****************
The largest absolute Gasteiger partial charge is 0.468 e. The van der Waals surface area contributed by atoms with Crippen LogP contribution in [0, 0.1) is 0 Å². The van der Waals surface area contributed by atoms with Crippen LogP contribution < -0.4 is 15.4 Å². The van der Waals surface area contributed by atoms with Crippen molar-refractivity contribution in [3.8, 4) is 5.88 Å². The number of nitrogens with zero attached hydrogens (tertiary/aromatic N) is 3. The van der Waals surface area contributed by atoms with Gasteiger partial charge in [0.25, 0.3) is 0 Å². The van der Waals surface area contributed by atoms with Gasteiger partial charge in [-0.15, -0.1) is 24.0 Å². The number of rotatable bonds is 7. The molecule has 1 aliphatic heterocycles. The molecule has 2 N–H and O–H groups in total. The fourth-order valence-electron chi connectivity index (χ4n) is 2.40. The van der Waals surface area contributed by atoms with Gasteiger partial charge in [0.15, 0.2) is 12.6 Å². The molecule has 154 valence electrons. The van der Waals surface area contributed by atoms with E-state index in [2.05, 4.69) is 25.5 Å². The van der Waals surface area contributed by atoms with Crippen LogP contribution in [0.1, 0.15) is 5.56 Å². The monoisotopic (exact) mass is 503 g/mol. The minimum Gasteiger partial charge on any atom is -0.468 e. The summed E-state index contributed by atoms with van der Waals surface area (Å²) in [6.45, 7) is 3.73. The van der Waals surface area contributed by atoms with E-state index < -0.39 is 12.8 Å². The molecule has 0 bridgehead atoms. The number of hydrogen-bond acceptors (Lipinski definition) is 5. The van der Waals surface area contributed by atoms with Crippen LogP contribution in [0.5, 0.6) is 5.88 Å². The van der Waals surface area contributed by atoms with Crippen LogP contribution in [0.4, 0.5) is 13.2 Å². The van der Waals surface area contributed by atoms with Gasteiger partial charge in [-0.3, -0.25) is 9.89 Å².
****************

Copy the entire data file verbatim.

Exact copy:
The largest absolute Gasteiger partial charge is 0.468 e. The van der Waals surface area contributed by atoms with Crippen LogP contribution in [0, 0.1) is 0 Å². The van der Waals surface area contributed by atoms with Crippen LogP contribution < -0.4 is 15.4 Å². The van der Waals surface area contributed by atoms with Crippen molar-refractivity contribution in [3.8, 4) is 5.88 Å². The number of nitrogens with zero attached hydrogens (tertiary/aromatic N) is 3. The van der Waals surface area contributed by atoms with Gasteiger partial charge in [0.25, 0.3) is 0 Å². The van der Waals surface area contributed by atoms with Gasteiger partial charge in [-0.15, -0.1) is 24.0 Å². The number of rotatable bonds is 7. The molecule has 1 aliphatic heterocycles. The molecule has 2 N–H and O–H groups in total. The fourth-order valence-electron chi connectivity index (χ4n) is 2.40. The van der Waals surface area contributed by atoms with Gasteiger partial charge in [0.15, 0.2) is 12.6 Å². The molecule has 154 valence electrons. The van der Waals surface area contributed by atoms with E-state index in [2.05, 4.69) is 25.5 Å². The van der Waals surface area contributed by atoms with Crippen LogP contribution in [0.1, 0.15) is 5.56 Å². The monoisotopic (exact) mass is 503 g/mol. The minimum Gasteiger partial charge on any atom is -0.468 e. The summed E-state index contributed by atoms with van der Waals surface area (Å²) in [6.45, 7) is 3.73. The van der Waals surface area contributed by atoms with E-state index < -0.39 is 12.8 Å². The molecule has 0 bridgehead atoms. The number of hydrogen-bond acceptors (Lipinski definition) is 5. The van der Waals surface area contributed by atoms with Crippen LogP contribution in [0.5, 0.6) is 5.88 Å². The van der Waals surface area contributed by atoms with Crippen LogP contribution in [0.4, 0.5) is 13.2 Å². The van der Waals surface area contributed by atoms with Gasteiger partial charge in [-0.3, -0.25) is 9.89 Å².